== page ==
Medical UI design is being shaped by experiences with consumer electronic devices among physicians, medical staff and even patients. This influence includes screen layout, icons, gesture-based interaction, navigation, responsiveness and connectivity. As such, companies are starting to understand the need to design safe, effective medical devices which mirror the look and feel of commonly used consumer electronic products.
The influence of consumer design on medical devices with a touchscreen is often seen during usability testing. For example, healthcare staff have been observed trying to swipe touchscreens to get to the next screen. Users also tend to search for a battery icon on medical devices similar to icons on their smartphones. These muscle-memory behaviors become automatic and are almost instinctual when dealing with electronic devices, regardless of the type of device being used. It’s even been suggested that companies who specialize in medical device manufacturing should look at users as consumers instead of just patients.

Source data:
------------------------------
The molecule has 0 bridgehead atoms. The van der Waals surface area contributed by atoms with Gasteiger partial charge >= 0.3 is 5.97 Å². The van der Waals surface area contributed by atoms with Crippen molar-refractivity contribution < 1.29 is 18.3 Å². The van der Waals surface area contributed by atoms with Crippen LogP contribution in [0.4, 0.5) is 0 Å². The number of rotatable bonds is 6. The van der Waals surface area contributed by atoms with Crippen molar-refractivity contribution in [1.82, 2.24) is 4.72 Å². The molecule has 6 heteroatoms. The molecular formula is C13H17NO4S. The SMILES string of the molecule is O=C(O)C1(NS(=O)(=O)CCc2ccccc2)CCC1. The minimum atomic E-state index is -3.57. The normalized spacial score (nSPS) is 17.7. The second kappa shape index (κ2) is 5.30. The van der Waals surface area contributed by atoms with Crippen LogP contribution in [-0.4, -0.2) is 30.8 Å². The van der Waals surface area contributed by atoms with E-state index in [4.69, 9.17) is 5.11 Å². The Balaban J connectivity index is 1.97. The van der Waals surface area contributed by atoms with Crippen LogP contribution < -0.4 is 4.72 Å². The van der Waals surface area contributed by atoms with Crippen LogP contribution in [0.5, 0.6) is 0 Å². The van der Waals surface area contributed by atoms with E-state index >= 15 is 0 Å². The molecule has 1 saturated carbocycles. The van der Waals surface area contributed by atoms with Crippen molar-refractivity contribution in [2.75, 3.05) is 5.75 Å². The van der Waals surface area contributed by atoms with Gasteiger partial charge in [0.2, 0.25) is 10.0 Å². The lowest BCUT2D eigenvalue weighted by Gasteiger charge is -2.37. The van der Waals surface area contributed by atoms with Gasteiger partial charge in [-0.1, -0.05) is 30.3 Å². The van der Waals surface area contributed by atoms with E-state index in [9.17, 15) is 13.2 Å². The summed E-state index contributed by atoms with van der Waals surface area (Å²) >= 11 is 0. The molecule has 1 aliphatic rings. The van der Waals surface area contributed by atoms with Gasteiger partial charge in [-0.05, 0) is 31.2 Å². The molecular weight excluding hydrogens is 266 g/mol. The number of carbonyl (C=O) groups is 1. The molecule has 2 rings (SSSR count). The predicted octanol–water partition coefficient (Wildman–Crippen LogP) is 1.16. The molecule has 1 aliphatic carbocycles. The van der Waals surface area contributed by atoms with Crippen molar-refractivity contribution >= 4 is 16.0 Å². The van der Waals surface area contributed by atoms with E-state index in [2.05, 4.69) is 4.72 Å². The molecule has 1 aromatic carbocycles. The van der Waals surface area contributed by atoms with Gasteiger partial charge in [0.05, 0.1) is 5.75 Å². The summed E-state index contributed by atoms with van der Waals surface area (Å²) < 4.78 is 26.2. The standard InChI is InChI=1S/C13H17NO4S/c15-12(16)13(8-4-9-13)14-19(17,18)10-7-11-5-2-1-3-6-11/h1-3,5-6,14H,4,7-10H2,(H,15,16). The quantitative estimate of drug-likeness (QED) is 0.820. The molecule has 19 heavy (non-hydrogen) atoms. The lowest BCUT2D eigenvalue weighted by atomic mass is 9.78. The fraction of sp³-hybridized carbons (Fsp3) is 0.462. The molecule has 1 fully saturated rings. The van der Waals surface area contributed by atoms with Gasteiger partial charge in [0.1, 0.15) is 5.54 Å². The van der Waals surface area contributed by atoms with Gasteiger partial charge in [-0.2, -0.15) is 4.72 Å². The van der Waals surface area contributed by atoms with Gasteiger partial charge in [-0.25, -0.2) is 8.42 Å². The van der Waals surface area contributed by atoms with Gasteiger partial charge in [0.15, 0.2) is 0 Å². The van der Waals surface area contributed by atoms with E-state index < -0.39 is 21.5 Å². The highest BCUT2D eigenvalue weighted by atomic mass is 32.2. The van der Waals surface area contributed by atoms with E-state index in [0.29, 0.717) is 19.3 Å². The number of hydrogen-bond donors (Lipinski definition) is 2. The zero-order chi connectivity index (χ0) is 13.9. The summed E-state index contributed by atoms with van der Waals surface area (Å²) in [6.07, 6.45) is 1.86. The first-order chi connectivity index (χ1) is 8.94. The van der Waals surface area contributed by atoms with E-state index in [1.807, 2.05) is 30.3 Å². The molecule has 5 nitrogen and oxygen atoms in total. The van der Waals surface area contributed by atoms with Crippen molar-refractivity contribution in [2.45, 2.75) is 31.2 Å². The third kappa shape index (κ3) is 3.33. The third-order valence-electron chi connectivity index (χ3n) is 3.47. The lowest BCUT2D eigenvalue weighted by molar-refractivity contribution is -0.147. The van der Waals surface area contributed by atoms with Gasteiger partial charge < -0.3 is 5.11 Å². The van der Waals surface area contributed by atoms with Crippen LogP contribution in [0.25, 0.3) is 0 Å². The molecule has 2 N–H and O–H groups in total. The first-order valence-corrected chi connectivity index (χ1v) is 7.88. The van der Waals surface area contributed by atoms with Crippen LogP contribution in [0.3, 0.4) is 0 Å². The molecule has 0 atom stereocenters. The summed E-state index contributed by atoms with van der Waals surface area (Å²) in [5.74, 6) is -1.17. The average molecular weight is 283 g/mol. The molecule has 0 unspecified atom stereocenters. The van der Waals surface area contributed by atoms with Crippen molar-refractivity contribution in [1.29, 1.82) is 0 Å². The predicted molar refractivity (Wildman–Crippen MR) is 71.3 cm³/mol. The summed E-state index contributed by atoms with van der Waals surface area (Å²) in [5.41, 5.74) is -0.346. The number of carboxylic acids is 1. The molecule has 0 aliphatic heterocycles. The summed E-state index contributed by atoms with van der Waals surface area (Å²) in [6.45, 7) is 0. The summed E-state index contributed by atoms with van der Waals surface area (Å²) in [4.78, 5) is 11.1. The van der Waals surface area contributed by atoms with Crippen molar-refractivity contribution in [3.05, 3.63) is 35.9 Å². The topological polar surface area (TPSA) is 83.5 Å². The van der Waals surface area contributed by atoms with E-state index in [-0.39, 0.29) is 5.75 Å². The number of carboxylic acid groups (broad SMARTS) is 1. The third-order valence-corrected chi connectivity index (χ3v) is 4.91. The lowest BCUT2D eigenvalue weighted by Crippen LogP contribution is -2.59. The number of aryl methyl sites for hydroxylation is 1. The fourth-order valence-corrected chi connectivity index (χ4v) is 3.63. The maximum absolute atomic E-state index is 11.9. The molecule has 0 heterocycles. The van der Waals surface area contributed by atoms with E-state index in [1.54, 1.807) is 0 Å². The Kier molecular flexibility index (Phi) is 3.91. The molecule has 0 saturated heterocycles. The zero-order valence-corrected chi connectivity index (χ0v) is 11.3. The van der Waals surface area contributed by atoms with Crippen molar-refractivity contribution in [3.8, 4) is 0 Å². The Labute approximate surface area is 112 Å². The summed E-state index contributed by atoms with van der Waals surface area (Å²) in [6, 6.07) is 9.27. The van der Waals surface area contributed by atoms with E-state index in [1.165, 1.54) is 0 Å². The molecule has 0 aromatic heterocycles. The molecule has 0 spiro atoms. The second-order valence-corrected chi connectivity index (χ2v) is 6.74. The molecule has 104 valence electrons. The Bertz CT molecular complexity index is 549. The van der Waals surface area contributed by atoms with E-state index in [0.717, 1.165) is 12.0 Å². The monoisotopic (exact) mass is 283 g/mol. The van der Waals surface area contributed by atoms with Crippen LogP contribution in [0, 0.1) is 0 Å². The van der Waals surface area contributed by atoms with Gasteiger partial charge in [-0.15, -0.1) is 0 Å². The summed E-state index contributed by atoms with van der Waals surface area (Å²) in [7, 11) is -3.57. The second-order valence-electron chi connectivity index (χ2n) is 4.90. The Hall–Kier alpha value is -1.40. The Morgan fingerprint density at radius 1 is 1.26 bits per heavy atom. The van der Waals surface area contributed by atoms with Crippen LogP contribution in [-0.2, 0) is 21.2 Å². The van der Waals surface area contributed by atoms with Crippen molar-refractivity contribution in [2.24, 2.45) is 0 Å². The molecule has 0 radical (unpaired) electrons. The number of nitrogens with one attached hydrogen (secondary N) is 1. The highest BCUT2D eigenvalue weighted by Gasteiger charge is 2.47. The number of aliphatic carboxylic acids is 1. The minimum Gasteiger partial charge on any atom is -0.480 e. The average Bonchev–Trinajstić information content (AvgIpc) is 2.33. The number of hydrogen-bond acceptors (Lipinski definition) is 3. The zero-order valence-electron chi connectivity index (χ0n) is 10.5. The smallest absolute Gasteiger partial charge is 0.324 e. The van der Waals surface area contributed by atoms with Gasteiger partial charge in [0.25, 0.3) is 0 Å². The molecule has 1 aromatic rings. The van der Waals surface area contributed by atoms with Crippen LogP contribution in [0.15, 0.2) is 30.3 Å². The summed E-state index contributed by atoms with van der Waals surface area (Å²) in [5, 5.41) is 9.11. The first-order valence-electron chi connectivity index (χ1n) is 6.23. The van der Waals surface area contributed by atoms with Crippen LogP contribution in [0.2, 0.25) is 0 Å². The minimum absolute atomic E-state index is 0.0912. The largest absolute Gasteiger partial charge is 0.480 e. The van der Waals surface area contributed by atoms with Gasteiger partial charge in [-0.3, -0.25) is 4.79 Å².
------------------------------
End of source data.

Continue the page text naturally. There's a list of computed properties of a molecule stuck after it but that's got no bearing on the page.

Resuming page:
Medical and consumer devices cannot mirror each other 100 percent. Small glitches and bugs that are tolerated with consumer products can have dangerous consequences when occurring within the healthcare field. However, as consumer electronics become an everyday staple in our lives, taking advantage of the prevailing consumer mental models healthcare professionals bring with them can greatly benefit the usefulness of medical devices.